Coming Soon: Icon of the Mother of God and Infant Christ (Virgin Eleousa)

A rare, Byzantine and Early Christan Art icon featuring the Virgin Mary and the Christ child will be on view beginning Tuesday, December 20. Acquired by the museum in June 2010 and having undergone an extensive conservation treatment since then, the Icon of the Mother of God and Infant Christ (Virgin Eleousa), will make its public debut in the Robert P. Bergman Memorial Gallery.

Icon of the Mother of God and the Infant Christ (Virgin Eleousa) 1425–50. Angelos Akotantos (Cretan, active 1425–50). Tempera and gold on wood; 96 x 70 cm. Leonard C. Hanna Jr. Fund 2010.154.

“I had been looking for an icon to add to our collection for many years,” said Stephen Fliegel, curator of medieval art. “We had been searching the world for one and found the Icon of the Mother of God and Infant Christ in a private collection in Rome.”

This particular acquisition is also rare in that it can be attributed to a specific icon painter, Angelos Akotantos (died c. 1450), who signed as many as 30 icons and to whom an additional 20 are reliably attributed (including this work). Akotantos had a workshop in Candia, the capital of Crete, from which he supplied icons to Greek churches and monasteries on Crete, Patmos, Rhodes and elsewhere. The large size of this icon may suggest its original placement on a templon in an Orthodox church. The life and work of the artist will be explored in more detail as the subject of the 2012 Collis Lecture on September 30, 2012.

Icons of this importance rarely appear on the market, and this painting stands out as one of the most significant icons to enter an American museum collection in recent years. Icons are different than other sacred paintings because they were used in theological and liturgical occasions. Because they are handled by many hands, icons are not often found in good condition. They are also rare because many were destroyed during a controversial historic period called iconoclasm.

Still employed in Christian Orthodox church traditions, patrons use icons as a material means of communicating with the sacred. The icon signifies the Christian doctrine of the incarnation: Christ born of human flesh and destined to die for the sake of humankind. Icons from the 15th century are rare and Fliegel advises that visitors take note of some key particulars when viewing the Icon of the Mother of God and Infant Christ (Virgin Eleousa).

“Visitors should notice the eyes of Virgin Mary. The eyes are important because the artist knew that people would focus on the eyes as they viewed this object during an act of veneration,” Fliegel said. “Also pay attention the moment of tenderness conveyed as the Virgin Mary also touches the cheek of the Christ Child.”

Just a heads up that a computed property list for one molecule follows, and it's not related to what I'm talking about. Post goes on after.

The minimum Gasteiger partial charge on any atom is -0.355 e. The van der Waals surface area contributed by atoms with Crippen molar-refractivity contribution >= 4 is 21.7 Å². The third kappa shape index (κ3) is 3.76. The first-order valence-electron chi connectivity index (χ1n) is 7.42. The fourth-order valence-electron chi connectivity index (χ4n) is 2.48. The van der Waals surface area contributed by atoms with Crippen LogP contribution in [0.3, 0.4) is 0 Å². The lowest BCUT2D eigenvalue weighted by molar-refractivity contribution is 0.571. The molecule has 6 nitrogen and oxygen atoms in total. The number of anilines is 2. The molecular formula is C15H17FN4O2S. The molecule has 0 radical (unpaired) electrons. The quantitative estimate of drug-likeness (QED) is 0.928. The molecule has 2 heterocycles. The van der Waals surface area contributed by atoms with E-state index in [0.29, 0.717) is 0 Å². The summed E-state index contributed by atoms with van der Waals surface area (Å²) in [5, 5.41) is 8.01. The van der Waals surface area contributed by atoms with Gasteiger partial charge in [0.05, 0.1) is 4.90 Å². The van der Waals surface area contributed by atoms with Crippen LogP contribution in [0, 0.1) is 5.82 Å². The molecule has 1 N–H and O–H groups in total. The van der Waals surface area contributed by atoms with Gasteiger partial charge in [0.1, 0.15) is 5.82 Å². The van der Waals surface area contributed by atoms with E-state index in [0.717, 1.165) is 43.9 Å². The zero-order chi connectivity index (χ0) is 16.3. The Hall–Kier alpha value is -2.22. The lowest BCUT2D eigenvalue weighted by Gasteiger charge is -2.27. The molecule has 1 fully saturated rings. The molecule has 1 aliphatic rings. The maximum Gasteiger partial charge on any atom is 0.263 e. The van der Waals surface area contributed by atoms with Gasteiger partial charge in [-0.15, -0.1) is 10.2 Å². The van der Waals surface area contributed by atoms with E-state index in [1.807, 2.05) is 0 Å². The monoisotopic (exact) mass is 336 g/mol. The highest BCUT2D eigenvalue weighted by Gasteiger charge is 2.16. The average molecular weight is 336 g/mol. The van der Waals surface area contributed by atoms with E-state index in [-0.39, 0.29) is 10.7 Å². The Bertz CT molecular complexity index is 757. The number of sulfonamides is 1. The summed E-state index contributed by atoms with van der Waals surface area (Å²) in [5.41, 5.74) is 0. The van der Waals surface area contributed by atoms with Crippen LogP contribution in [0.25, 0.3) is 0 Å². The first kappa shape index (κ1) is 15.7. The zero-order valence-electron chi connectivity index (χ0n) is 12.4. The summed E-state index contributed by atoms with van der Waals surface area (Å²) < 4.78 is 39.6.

Conservation support of this object was made possible due to the generous donation of Al DeGulis in tribute to his late wife Helen and former Cleveland Museum of Art director Bob Bergman.

“When Griff Mann (deputy director and chief curator) approached me about supporting the conservation of the Icon of the Mother of God and Infant Christ, I thought this was a perfect way for ‘us’ to honor Bob, “said DeGulis. “Helen would be so very pleased that we were able to do something so meaningful for the museum, which she loved.” In recognition of this significant gift, the label for the painting will read: The conservation of this work was supported by Helen and Albert DeGulis in memory of their close friend Robert P. Bergman, Ph.D. The museum is grateful to Al DeGulis for helping to provide much-needed funding to conserve the icon.

The funding enabled Dean Yoder, conservator of paintings, to travel to Athens, Greece with curator Stephen Fliegel last January to view The Hand of Angelos: An icon-painter in Venetian Crete at the Benaki Museum. The visit allowed them to see that the Icon compared favorably to the ones included in the Athens exhibition. The funds also supported scientific research at Case Western Reserve University. Yoder estimates approximately 750 hours conserving the Icon. His work included removing old restorations to uncover the original paint and gilding and extensive inpainting to compensate for hundreds of old losses, retrieving balance and intended color harmonies.

“Seeing the exhibition was not only important in terms of comparing the quality and nuance of execution, it was also extremely helpful to see a variety of treatment approaches by Greek conservators, which dealt with similar condition issues,” Yoder said. “This gave me the ability to place the aesthetic goals for our icon treatment in a broader international context. I could then be mindful other icons by the hand of Angelos, presented in the Athens exhibition, as I proceeded with the conservation of our icon. This treatment was probably one of the most complex and gratifying experiences of my career. I hope our visitors will be moved by the grace and presence of this powerful work of art. “

He says that a portion of the remaining funds may be used for additional research to see other Icons as he and Fliegel hope to prepare an article about the object for publication.

-- Kesha Williams

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